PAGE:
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I would like to be able to specify the window layout of the Emacs when starting it from commandline.

More specifically, I invoke "emacs file1 file2 file3 file4" and would, for example, like see

+---------+                             +--------+
|  file1  |                             |  buff  |
|         |                             |  list  |
+---------+    instead of the default   +--------+  that I see currently
|         |                             |        |
|  file3  |                             |  file4 |
+---------+                             +--------+

My emacs is GNU Emacs 24.0.91.1, and I do not use emacsclient.

Note, I do not want to make the change permanent. That is why I ask for command-line solution.

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1 Answer 1

up vote 2 down vote accepted

Put the following in layout.el

(setq inhibit-startup-screen t)

(defun ordered-window-list-aux (tree)
  (if (windowp tree)
      (list tree)
    (append (ordered-window-list-aux (nth 2 tree))
            (ordered-window-list-aux (nth 3 tree)))))

(defun ordered-window-list ()
  "Lists windows from top to bottom, left to right."
  (ordered-window-list-aux
   (car (window-tree))))

(require 'cl)

(defun fill-windows ()
  "Make window list display recent buffer."
  (mapcar*
   (lambda (win buf)
     (set-window-buffer win buf))
   (nreverse (ordered-window-list))
   (buffer-list)))

(delete-other-windows)

;; your window configuration
(split-window-horizontally)
(split-window-vertically)

;; Make window list display recent buffer
(fill-windows)

Then

emacs blah foo bar --load layout.el

The only thing you have to do is customizing the layout the way you want using a combination of the following functions:

(split-window-horizontally)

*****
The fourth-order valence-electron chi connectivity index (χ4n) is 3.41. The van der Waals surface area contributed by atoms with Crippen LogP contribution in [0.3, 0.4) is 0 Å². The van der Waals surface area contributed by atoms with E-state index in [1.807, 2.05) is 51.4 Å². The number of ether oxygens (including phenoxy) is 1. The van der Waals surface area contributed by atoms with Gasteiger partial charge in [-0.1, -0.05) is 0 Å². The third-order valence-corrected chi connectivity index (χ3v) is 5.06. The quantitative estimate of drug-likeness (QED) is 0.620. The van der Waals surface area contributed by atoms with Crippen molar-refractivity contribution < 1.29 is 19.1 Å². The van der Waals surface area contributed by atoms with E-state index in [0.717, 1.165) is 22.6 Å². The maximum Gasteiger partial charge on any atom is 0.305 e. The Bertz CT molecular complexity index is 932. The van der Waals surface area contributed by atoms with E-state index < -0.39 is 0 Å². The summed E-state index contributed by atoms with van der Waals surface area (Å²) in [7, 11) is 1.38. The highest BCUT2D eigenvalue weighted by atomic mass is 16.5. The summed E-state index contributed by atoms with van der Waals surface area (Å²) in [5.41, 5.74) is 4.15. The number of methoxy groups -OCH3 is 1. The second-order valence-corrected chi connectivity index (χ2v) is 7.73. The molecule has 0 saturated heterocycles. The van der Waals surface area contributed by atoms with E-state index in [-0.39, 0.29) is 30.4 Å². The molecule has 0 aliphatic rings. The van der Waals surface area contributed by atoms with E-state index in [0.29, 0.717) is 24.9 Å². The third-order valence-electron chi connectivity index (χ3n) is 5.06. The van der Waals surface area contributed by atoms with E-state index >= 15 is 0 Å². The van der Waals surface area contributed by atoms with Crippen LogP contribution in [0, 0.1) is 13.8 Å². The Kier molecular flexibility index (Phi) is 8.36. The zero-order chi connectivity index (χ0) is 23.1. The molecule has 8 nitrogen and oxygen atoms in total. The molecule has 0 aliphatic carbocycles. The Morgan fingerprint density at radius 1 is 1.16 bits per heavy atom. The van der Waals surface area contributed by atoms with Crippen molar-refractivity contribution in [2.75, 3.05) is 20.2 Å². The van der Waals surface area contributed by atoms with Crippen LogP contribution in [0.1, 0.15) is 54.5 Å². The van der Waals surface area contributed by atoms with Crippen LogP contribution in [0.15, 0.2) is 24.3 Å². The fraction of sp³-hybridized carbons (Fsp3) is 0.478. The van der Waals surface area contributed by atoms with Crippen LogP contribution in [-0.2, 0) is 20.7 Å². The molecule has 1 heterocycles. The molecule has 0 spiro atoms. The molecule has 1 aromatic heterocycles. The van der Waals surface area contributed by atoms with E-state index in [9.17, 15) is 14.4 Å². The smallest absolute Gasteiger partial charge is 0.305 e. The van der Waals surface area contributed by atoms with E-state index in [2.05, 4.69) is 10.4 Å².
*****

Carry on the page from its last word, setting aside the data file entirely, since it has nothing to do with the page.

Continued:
(split-window-vertically)
(other-windows 1)
share|improve this answer
    
Thanks for your help. Whereas the code you provided does not work for me (and I do not understand it to fix it). However, what you do gave me an idea how to solve my problem. I created "layout.el" as you suggested, and added a single line "(add-hook 'emacs-startup-hook (lambda () (other-window 1) (switch-to-buffer "bar")))" to achieve the effect my original question wanted. To get additional modifications, I can use (split-window-horizontally) (split-window-vertically) as you suggested. –  Boris Bukh Apr 11 '12 at 9:42
    
In what way is this not working? –  thisirs Apr 11 '12 at 12:03
    
If I use the code as given, then I get fours windows. The bottommost is largest takes the bottom half of the frame, and contains "bar", above it there are three windows. The rightmost of them takes the right half of space and contains "foo". The left-top part is split between "blah" and "*Scratch", with "blah" on the bottom, and "*scratch" on the top. If I comment out "(split-window-vertically)", I get three windows with "blah", "foo" and "bar". If in addition I comment out "(split-window-horizontally)", I get "foo" on top and "Buffer List" on the bottom. –  Boris Bukh Apr 11 '12 at 17:26
    
It seems that at startup emacs is splitting the window depending on its size and on how many files are being opened. The splash screen is also interfering with the window configuration... A (delete-other-window) before setting your window configuration seems to fix this. Also set (setq inhibit-startup-screen t) –  thisirs Apr 12 '12 at 7:47
1  
There is actually no need for ordered-window-* functions. See walk-window-tree –  thisirs May 3 '12 at 12:29

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